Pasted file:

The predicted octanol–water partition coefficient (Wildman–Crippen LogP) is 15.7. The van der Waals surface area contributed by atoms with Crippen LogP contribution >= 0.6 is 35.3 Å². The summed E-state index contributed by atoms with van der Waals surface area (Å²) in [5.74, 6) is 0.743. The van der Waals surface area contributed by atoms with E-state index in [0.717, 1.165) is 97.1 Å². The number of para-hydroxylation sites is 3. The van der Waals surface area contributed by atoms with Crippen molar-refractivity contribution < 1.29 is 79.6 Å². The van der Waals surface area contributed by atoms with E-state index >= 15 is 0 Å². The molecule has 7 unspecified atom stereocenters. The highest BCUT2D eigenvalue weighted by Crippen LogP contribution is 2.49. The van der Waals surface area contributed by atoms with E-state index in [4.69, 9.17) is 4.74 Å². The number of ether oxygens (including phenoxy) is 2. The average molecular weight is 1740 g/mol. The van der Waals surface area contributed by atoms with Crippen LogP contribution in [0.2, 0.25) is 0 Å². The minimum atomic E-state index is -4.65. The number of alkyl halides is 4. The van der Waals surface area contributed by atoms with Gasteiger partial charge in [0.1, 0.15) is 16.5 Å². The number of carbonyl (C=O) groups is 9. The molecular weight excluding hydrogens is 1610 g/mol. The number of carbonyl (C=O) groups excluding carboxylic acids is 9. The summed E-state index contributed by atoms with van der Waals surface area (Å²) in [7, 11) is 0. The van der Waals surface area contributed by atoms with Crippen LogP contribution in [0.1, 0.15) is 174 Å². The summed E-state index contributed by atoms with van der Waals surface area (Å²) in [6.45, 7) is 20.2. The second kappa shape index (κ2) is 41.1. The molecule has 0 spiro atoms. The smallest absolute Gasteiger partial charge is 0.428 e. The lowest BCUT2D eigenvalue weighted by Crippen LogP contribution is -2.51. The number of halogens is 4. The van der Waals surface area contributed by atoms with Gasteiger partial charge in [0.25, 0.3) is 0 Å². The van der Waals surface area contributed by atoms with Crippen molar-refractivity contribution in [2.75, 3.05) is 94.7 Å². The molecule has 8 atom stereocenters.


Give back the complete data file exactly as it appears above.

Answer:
The predicted octanol–water partition coefficient (Wildman–Crippen LogP) is 15.7. The van der Waals surface area contributed by atoms with Crippen LogP contribution >= 0.6 is 35.3 Å². The summed E-state index contributed by atoms with van der Waals surface area (Å²) in [5.74, 6) is 0.743. The van der Waals surface area contributed by atoms with E-state index in [0.717, 1.165) is 97.1 Å². The number of para-hydroxylation sites is 3. The van der Waals surface area contributed by atoms with Crippen molar-refractivity contribution < 1.29 is 79.6 Å². The van der Waals surface area contributed by atoms with E-state index >= 15 is 0 Å². The molecule has 7 unspecified atom stereocenters. The highest BCUT2D eigenvalue weighted by Crippen LogP contribution is 2.49. The van der Waals surface area contributed by atoms with E-state index in [4.69, 9.17) is 4.74 Å². The number of ether oxygens (including phenoxy) is 2. The average molecular weight is 1740 g/mol. The van der Waals surface area contributed by atoms with Crippen LogP contribution in [0.2, 0.25) is 0 Å². The minimum atomic E-state index is -4.65. The number of alkyl halides is 4. The van der Waals surface area contributed by atoms with Gasteiger partial charge in [0.1, 0.15) is 16.5 Å². The number of carbonyl (C=O) groups is 9. The molecular weight excluding hydrogens is 1610 g/mol. The number of carbonyl (C=O) groups excluding carboxylic acids is 9. The summed E-state index contributed by atoms with van der Waals surface area (Å²) in [7, 11) is 0. The van der Waals surface area contributed by atoms with Crippen LogP contribution in [0.1, 0.15) is 174 Å². The summed E-state index contributed by atoms with van der Waals surface area (Å²) in [6.45, 7) is 20.2. The second kappa shape index (κ2) is 41.1. The molecule has 0 spiro atoms. The smallest absolute Gasteiger partial charge is 0.428 e. The lowest BCUT2D eigenvalue weighted by Crippen LogP contribution is -2.51. The number of halogens is 4. The van der Waals surface area contributed by atoms with Gasteiger partial charge in [0.25, 0.3) is 0 Å². The van der Waals surface area contributed by atoms with Crippen molar-refractivity contribution in [2.75, 3.05) is 94.7 Å². The molecule has 8 atom stereocenters.